Frank Zappa was a musician all his own. He did more than walk to the beat of his own drummer. He was his own drummer. One listen through any of his records proves that. And now Eagle Rock Entertainment is proving it even more thanks to the release of a classic Zappa live show in Frank Zappa: A Token of his Extreme. This classic television special was originally recorded in 1974. It was personally produced and edited by Zappa himself. And it shows, too. Much like Zappa himself, the imagery, performance, and editing throughout the performance is unlike that of any other live recording. The bonus interview from the Mike Douglas Show adds even more interest and insight to the performance. Specifically, Zappa himself dispels what many first time listeners might think in experiencing this concert. All together, they come together to make yet another standout live recording distributed by Eagle Rock Entertainment.
The performance put on by Frank Zappa and his band mates—George Duke (keyboards, finger cymbals, tambourine), Napoleon Murphy Brock (sax, vocals), Ruth Underwood (percussion), Tom Fowler (bass), and Chester Thompson (drums)—is one unlike any concert today. It’s unlike any concert put on even during that time. This stands both musically and visually. The music presented by Zappa and his band mates in this concert mixes Zappa’s different musical styles to make a performance that will entertain anyone whose mind is open enough and whose attention span in long enough. Perhaps the only problematic issue with the entire concert is the editing. The fast paced cuts that are peppered throughout the concert footage can potentially lead to epileptic seizures. That is because they are so thrown in so often and because they are so fast in their cuts back and forth from camera to camera. In Zappa’s defense, as problematic as this editing is, it is understandable why he would make the cuts when taken into full context of the music. It showed that he had a full understanding of the full impact that camera work can have on a performance. Even more in his defense, this might have been one of his earliest attempts at editing. If it was, then it is definitely forgivable.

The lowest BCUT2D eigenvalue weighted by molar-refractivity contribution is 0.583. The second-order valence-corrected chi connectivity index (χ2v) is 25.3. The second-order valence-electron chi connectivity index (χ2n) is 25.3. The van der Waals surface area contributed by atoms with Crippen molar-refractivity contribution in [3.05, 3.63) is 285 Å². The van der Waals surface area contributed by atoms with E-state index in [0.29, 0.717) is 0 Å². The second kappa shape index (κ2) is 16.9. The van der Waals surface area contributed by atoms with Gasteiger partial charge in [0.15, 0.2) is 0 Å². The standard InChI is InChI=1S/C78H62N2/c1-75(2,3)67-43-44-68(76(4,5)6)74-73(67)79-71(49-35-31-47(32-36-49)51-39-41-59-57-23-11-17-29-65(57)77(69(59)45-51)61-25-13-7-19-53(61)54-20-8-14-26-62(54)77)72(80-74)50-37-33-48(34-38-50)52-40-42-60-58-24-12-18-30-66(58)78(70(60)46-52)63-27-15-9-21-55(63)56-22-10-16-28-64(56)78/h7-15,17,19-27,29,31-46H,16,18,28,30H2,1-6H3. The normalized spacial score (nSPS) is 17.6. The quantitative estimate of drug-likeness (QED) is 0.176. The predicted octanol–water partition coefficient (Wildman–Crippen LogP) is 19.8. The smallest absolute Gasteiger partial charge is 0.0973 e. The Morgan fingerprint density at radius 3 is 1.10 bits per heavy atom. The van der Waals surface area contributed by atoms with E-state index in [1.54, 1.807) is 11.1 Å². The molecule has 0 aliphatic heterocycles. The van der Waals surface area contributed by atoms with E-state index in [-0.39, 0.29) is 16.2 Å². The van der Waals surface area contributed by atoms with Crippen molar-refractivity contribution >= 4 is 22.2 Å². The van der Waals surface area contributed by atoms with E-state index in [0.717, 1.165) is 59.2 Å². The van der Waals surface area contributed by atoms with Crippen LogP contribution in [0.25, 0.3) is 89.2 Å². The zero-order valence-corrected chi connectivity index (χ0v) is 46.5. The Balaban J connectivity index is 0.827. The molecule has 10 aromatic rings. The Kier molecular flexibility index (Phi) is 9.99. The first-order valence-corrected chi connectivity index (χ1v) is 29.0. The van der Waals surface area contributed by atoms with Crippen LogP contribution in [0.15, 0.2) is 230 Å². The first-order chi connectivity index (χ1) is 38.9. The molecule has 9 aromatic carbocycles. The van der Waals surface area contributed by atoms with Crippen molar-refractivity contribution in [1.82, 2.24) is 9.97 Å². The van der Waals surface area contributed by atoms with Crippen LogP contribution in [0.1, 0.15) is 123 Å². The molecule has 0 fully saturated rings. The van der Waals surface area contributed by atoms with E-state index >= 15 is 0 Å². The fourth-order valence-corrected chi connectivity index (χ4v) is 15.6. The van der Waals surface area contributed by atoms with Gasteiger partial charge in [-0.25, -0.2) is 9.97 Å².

The editing and performance in this new release from Eagle Rock Entertainment go hand in hand. Zappa and company were clearly fully immersed in their music. They get so much into the performance that at times, it looks like Zappa himself has completely zoned out and is on another plain, musically speaking. For lack of better wording, it looked like he was under the influences of certain substances. Though, if the bonus interview with media personality Mike Douglas tells anything, the only thing influencing him was the music. Zappa claimed in his interview with Douglas that he in fact did not do drugs. Though, he did know plenty of people that had fallen under the influence of certain substances. The way in which he notes this is peculiar for lack of better wording. It sounds like there’s a slight seriousness in his tone when he admits this to Douglas. It puts the entire performance into an entirely different light than had one watched the concert without this extra knowledge. It makes this concert one that any Zappa purist will want to see whether for the first time or the first time all over again. It is available now in stores and online. It can be ordered online direct from the Eagle Rock Entertainment website at http://www.eagle-rock.com.
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